We will soon see whether Gantz was serious or just cynically using the Arab-Israeli lawmakers, with whom he has yet to meet openly.

Gantz’s election campaign was hardly honorable. The only thing it had going for it was that placed next to Netanyahu’s orgy of smear and incitement, it was pretty clean. But as far as his repeated protestations that he would not be forming a government with the help of the Joint List go, when it was clear that without the MKs of the Arab parties, he simply wouldn’t have a coalition, it was practically bare-faced lying coupled with implied racism. Sure, it was nothing next to Netanyahu’s brazen dog-whistling, but it still was dishonest and immoral. Nevertheless, it didn’t work and the hoped-for “soft right” voters, upon realizing that Gantz wasn’t really offering anything new, went back to the original and voted Likud.

Are we now seeing the real Benny Gantz, liberated from the shackles of his political advisors? Insisting on all parties of the Knesset, especially the third-largest one which is now the sole representative of Arab-Israelis, being members of a national-emergency government is the right thing to do, both for moral, and political reasons.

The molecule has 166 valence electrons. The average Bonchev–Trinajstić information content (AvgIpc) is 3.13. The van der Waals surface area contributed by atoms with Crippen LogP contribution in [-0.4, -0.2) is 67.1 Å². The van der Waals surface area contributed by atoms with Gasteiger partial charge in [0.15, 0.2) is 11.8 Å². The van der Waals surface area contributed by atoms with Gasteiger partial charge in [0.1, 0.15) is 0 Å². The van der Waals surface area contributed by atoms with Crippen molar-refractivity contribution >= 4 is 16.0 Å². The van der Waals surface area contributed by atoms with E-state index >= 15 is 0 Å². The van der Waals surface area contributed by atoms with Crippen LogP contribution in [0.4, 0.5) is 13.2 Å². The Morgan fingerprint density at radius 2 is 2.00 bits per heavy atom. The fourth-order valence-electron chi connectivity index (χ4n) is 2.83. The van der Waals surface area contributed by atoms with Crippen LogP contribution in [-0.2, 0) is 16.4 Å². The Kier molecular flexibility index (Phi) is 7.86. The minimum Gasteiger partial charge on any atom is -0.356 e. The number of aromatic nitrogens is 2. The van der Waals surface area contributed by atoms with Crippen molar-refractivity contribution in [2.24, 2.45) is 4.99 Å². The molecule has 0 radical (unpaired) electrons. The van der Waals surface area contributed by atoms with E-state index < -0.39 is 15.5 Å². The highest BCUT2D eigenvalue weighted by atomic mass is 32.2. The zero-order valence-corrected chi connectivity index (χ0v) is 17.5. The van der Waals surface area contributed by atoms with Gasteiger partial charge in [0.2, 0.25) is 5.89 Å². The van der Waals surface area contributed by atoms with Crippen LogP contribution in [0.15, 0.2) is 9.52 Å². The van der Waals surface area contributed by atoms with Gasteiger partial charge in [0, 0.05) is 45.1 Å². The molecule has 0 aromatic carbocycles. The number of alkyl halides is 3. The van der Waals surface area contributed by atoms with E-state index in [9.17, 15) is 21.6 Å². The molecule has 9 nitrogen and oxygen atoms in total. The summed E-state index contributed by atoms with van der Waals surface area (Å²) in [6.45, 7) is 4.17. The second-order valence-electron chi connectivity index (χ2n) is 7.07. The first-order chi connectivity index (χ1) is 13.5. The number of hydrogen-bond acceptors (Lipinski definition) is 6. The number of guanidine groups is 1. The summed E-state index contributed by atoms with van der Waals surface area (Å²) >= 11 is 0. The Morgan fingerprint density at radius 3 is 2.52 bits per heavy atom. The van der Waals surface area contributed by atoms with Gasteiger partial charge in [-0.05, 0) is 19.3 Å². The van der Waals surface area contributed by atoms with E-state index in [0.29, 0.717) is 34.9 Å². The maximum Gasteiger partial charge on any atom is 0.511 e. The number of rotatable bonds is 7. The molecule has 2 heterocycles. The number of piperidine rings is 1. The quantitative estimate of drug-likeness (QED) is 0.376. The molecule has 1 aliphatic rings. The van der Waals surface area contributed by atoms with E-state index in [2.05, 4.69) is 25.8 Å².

Netanyahu’s proxies are already trying to frame it as yet another example of Gantz’s left-wing barminess they’ve been warning about for so long. Whether or not the move works is also dependent on Gantz explaining to the public that there’s no point in him joining the government just for show. It won’t help the nation fight coronavirus. He needs to highlight the fact that it’s not Netanyahu’s daily briefings which are keeping Israelis safe, but the medical teams, among which the Arab-Israeli voters of the Joint List are heavily represented.

It also remains to be seen whether the Joint List MKs can overcome their own taboo of serving in a “Zionist” government, especially under Netanyahu. Netanyahu is almost certainly not about to give them the chance, but a clear statement from them that if did, they would be willing, would be even more significant than Gantz’s statement.

Ultimately, if the more apocalyptic epidemiological predictions are borne out, the makeup of the cabinet will probably be the least of our worries and Netanyahu will be judged by much harsher standards than whether he dealt honestly with Gantz. His rush to take ownership of this crisis may prove his undoing, but that will only come after many have died and then he’ll be blamed for other things than his racism.

But whether this moment proves to be pivotal for Israeli society, or ends up in just a footnote to the Netanyahu era, the history of the Jewish people will record that when a plague threatened all the inhabitants of the land, the man who claimed to be the leader of the Jews refused to include the non-Jews in his national emergency government